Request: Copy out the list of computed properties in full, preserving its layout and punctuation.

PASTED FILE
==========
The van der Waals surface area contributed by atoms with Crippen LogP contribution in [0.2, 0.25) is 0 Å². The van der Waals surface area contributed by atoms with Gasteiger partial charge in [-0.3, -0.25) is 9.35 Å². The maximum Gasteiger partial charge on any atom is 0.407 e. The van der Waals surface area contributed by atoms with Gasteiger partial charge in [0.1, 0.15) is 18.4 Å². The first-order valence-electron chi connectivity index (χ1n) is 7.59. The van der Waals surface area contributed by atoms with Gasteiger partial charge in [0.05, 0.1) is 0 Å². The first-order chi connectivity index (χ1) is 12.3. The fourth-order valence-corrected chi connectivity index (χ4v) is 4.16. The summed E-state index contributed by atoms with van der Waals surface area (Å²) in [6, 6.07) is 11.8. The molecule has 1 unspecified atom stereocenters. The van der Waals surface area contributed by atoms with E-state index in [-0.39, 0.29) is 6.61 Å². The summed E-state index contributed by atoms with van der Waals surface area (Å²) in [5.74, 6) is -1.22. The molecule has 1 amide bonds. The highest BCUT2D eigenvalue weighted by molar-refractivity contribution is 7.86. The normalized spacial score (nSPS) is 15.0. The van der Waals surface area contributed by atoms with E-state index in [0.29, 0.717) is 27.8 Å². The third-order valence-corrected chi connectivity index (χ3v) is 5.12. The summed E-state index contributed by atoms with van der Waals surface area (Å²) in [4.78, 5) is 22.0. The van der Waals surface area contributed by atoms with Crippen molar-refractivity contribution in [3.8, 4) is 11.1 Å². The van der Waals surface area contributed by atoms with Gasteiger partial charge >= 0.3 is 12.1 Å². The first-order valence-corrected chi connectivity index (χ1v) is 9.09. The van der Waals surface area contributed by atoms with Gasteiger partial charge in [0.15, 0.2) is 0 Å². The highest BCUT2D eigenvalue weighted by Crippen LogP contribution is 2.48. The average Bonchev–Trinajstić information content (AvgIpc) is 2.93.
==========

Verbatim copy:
The van der Waals surface area contributed by atoms with Crippen LogP contribution in [0.2, 0.25) is 0 Å². The van der Waals surface area contributed by atoms with Gasteiger partial charge in [-0.3, -0.25) is 9.35 Å². The maximum Gasteiger partial charge on any atom is 0.407 e. The van der Waals surface area contributed by atoms with Gasteiger partial charge in [0.1, 0.15) is 18.4 Å². The first-order valence-electron chi connectivity index (χ1n) is 7.59. The van der Waals surface area contributed by atoms with Gasteiger partial charge in [0.05, 0.1) is 0 Å². The first-order chi connectivity index (χ1) is 12.3. The fourth-order valence-corrected chi connectivity index (χ4v) is 4.16. The summed E-state index contributed by atoms with van der Waals surface area (Å²) in [6, 6.07) is 11.8. The molecule has 1 unspecified atom stereocenters. The van der Waals surface area contributed by atoms with E-state index in [-0.39, 0.29) is 6.61 Å². The summed E-state index contributed by atoms with van der Waals surface area (Å²) in [5.74, 6) is -1.22. The molecule has 1 amide bonds. The highest BCUT2D eigenvalue weighted by molar-refractivity contribution is 7.86. The normalized spacial score (nSPS) is 15.0. The van der Waals surface area contributed by atoms with E-state index in [0.29, 0.717) is 27.8 Å². The third-order valence-corrected chi connectivity index (χ3v) is 5.12. The summed E-state index contributed by atoms with van der Waals surface area (Å²) in [4.78, 5) is 22.0. The van der Waals surface area contributed by atoms with Crippen molar-refractivity contribution in [3.8, 4) is 11.1 Å². The van der Waals surface area contributed by atoms with Gasteiger partial charge >= 0.3 is 12.1 Å². The first-order valence-corrected chi connectivity index (χ1v) is 9.09. The van der Waals surface area contributed by atoms with Gasteiger partial charge in [0.15, 0.2) is 0 Å². The highest BCUT2D eigenvalue weighted by Crippen LogP contribution is 2.48. The average Bonchev–Trinajstić information content (AvgIpc) is 2.93.